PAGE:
Exclusive: The modern history of U.S.-Israeli-Iranian relations dates back 35 years to a time of political intrigue when Israel’s Likud leaders and the Reagan administration’s neocons secretly worked to arm Iran’s radical regime, an inconvenient truth given today’s anti-Iran hysteria, writes Robert Parry.
The Obama administration is joining with Turkey in airstrikes against Islamic State targets in northern Syria – a shift from President Erdogan’s past tolerance and even support for Islamic terrorists inside Syria – but a more complex geopolitical game is afoot, writes ex-CIA official Graham E. Fuller.
President Obama has fallen into the habit of accepting whatever “group think” is prevalent in Official Washington, which often falsely accuses some “enemy” of a nefarious deed, but Obama then tries to dodge the desired reaction: war. This risky pattern is playing out again over Iran, writes Gareth Porter.
Exclusive: Israel – in its desperation to kill the Iran nuclear deal – is exposing its often-denied influence over the U.S. political/media process. Israeli officials are even using football analogies to rally U.S. lawmakers while emptying the bench of friendly “experts” to mount a goal-line stand, writes Robert Parry.
Exclusive: Determined to enforce the “group think” on Ukraine, the editors of The New York Times lashed out at Russia for urging an expanded inquiry into last year’s MH-17 shoot-down. But the Times won’t join calls for the U.S. government to release its intelligence on the tragedy, writes Robert Parry.
Faced with a populist surge in favor of Sen. Bernie Sanders, Hillary Clinton has tacked strongly to the left and – in so doing – is leaving in her wake many long-held positions on crime, trade, same-sex marriage, etc., to such a degree that it’s hard to know what she’d do as president, says Evan Popp.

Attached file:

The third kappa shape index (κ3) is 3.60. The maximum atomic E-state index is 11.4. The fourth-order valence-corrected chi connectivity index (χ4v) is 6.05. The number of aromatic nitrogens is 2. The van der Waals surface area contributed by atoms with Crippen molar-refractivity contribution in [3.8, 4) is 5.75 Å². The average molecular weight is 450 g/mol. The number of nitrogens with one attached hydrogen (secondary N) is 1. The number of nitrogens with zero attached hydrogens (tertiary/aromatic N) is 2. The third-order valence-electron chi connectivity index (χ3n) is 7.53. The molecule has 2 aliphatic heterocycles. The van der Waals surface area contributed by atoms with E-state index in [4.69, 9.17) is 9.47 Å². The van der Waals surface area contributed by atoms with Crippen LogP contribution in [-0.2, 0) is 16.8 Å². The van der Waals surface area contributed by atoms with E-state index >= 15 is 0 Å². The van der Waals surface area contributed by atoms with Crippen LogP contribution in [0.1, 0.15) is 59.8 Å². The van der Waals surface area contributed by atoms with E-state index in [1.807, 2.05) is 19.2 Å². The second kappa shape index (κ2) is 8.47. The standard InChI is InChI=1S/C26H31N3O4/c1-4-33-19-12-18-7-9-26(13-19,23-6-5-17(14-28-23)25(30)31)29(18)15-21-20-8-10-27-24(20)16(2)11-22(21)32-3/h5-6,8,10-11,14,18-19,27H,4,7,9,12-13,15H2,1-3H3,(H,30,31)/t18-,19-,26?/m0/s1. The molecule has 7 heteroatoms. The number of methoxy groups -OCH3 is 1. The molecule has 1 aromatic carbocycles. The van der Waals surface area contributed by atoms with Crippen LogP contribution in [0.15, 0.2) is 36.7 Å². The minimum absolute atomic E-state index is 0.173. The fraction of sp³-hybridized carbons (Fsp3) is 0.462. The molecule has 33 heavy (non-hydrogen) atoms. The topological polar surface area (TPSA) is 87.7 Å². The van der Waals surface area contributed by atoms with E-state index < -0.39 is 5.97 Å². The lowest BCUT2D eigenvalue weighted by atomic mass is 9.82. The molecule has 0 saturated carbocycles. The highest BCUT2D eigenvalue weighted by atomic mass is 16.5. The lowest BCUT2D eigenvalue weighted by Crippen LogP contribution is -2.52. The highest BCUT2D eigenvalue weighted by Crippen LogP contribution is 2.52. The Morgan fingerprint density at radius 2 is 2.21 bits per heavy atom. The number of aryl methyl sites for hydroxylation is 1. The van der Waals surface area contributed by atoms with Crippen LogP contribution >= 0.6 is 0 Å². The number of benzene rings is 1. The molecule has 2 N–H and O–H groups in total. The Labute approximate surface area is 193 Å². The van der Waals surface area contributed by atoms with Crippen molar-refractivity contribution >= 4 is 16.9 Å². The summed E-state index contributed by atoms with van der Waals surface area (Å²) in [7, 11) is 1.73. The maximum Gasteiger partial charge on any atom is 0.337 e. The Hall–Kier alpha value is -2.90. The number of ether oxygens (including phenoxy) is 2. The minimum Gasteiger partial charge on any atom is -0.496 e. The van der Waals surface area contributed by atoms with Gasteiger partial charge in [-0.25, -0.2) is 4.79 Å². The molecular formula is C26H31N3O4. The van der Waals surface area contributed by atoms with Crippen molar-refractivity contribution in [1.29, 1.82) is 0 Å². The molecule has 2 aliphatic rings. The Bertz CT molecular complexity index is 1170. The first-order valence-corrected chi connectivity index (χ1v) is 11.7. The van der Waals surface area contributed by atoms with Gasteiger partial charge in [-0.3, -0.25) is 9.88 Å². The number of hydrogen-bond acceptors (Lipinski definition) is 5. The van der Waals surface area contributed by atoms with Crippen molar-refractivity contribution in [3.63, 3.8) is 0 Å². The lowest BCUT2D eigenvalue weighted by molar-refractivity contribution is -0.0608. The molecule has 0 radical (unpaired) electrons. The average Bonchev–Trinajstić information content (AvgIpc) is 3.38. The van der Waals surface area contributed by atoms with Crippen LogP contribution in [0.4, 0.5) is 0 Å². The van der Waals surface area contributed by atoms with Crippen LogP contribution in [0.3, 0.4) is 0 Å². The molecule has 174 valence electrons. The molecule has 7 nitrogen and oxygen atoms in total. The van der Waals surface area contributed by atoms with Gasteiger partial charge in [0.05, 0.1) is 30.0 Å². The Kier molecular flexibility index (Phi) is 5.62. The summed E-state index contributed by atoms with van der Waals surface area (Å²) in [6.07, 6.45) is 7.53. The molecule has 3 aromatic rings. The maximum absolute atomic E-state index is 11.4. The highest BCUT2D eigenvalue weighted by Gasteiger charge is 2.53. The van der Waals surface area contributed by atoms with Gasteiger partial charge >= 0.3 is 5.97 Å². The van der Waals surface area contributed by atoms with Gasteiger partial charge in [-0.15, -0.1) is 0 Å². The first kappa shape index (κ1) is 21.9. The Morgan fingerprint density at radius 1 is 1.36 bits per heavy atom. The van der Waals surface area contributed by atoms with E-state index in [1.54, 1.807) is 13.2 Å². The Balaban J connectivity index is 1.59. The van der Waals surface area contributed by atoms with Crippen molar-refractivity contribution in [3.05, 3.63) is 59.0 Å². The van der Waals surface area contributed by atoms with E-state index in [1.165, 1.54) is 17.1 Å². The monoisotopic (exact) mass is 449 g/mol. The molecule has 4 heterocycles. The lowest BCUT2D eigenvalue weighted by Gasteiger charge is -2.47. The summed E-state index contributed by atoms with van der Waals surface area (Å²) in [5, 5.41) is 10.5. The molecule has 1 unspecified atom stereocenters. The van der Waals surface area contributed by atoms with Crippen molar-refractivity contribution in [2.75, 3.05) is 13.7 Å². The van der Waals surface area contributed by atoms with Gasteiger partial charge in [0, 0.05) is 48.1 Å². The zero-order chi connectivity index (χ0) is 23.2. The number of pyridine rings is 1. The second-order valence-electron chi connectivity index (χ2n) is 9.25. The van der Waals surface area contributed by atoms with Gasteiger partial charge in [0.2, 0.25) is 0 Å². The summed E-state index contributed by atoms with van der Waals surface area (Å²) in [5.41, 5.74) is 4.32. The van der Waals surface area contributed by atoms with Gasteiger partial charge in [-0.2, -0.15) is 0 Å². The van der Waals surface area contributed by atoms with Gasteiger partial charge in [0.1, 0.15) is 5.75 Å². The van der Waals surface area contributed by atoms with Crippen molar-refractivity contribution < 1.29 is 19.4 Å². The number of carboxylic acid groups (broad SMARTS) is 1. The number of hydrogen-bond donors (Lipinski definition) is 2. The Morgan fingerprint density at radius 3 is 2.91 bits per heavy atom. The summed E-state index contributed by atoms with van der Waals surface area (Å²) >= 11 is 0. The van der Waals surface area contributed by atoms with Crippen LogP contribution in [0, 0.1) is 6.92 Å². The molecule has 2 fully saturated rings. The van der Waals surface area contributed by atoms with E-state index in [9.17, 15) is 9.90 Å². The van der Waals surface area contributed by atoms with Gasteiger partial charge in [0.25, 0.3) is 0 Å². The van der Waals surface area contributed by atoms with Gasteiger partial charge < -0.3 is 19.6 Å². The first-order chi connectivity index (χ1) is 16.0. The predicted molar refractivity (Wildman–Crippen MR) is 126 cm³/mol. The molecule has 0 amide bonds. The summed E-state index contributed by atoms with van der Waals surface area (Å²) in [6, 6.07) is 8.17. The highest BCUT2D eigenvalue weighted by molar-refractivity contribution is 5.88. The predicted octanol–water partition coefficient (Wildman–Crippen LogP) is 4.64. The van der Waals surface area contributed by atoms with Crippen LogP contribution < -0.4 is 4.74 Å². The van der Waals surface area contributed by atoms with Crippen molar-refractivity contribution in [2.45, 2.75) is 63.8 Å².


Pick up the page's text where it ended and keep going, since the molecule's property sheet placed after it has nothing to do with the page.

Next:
The fury over Donald Trump’s slur against Sen. McCain’s time as a Vietnam War POW has obscured a larger point about “chicken-hawk-ism,” how U.S. political/media insiders hail the soldiers for “heroism” but send them into harm’s way with little appreciation of their sacrifice, writes ex-CIA analyst Paul R. Pillar.
A year ago, the U.S. government issued a sketchy report on the Malaysia Airlines Flight 17 shoot-down citing “social media” and other flimsy data implicating eastern Ukrainian rebels and Russia, but then – as hard intelligence became available – went silent. Now, U.S. intelligence veterans are demanding release of that intel.
The international agreement to ensure that Iran’s nuclear energy program stays peaceful is not just a victory for non-proliferation but part of a more realistic realignment of U.S. policy toward the Mideast, finally recognizing the bloody futility of “full-spectrum dominance,” writes ex-CIA official Graham E. Fuller.
Some of our special stories in June focused on the bloody crises in Ukraine, Syria, Libya and elsewhere in the Middle East — and on propaganda’s harm to democracy and fairness, from war to Tom Brady.
From Editor Robert Parry: At Consortiumnews, we welcome substantive comments about our articles, but comments should avoid abusive language toward other commenters or our writers, racial or religious slurs (including anti-Semitism and Islamophobia), and allegations that are unsupported by facts.